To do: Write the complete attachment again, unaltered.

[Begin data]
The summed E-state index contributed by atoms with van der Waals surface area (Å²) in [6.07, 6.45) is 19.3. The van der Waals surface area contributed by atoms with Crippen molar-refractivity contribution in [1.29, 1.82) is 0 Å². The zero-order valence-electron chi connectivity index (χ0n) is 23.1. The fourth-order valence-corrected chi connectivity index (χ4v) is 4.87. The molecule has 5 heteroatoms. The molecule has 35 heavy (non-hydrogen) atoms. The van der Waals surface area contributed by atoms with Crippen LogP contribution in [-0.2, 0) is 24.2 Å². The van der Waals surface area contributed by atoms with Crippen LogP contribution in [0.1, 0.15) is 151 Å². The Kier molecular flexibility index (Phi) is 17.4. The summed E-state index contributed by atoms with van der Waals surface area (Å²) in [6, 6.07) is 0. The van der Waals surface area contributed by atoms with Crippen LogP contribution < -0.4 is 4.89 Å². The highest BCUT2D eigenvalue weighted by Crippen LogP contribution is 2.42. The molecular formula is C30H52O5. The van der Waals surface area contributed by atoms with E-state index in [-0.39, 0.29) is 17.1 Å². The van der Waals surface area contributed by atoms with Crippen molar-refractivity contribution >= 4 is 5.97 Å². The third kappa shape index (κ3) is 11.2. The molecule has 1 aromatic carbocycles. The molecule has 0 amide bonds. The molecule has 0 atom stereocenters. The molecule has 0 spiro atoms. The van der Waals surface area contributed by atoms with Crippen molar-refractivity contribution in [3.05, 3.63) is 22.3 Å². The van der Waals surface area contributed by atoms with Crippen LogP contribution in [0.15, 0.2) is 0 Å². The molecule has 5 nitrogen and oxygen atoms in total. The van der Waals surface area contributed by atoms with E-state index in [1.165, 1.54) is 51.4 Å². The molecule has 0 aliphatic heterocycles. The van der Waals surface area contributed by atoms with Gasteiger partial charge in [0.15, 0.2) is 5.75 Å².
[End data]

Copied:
The summed E-state index contributed by atoms with van der Waals surface area (Å²) in [6.07, 6.45) is 19.3. The van der Waals surface area contributed by atoms with Crippen molar-refractivity contribution in [1.29, 1.82) is 0 Å². The zero-order valence-electron chi connectivity index (χ0n) is 23.1. The fourth-order valence-corrected chi connectivity index (χ4v) is 4.87. The molecule has 5 heteroatoms. The molecule has 35 heavy (non-hydrogen) atoms. The van der Waals surface area contributed by atoms with Crippen LogP contribution in [-0.2, 0) is 24.2 Å². The van der Waals surface area contributed by atoms with Crippen LogP contribution in [0.1, 0.15) is 151 Å². The Kier molecular flexibility index (Phi) is 17.4. The summed E-state index contributed by atoms with van der Waals surface area (Å²) in [6, 6.07) is 0. The van der Waals surface area contributed by atoms with Crippen LogP contribution < -0.4 is 4.89 Å². The highest BCUT2D eigenvalue weighted by Crippen LogP contribution is 2.42. The molecular formula is C30H52O5. The van der Waals surface area contributed by atoms with E-state index in [-0.39, 0.29) is 17.1 Å². The van der Waals surface area contributed by atoms with Crippen molar-refractivity contribution >= 4 is 5.97 Å². The third kappa shape index (κ3) is 11.2. The molecule has 1 aromatic carbocycles. The molecule has 0 amide bonds. The molecule has 0 atom stereocenters. The molecule has 0 spiro atoms. The van der Waals surface area contributed by atoms with Crippen molar-refractivity contribution in [3.05, 3.63) is 22.3 Å². The van der Waals surface area contributed by atoms with Crippen LogP contribution in [0.15, 0.2) is 0 Å². The molecule has 5 nitrogen and oxygen atoms in total. The van der Waals surface area contributed by atoms with E-state index in [1.165, 1.54) is 51.4 Å². The molecule has 0 aliphatic heterocycles. The van der Waals surface area contributed by atoms with Gasteiger partial charge in [0.15, 0.2) is 5.75 Å².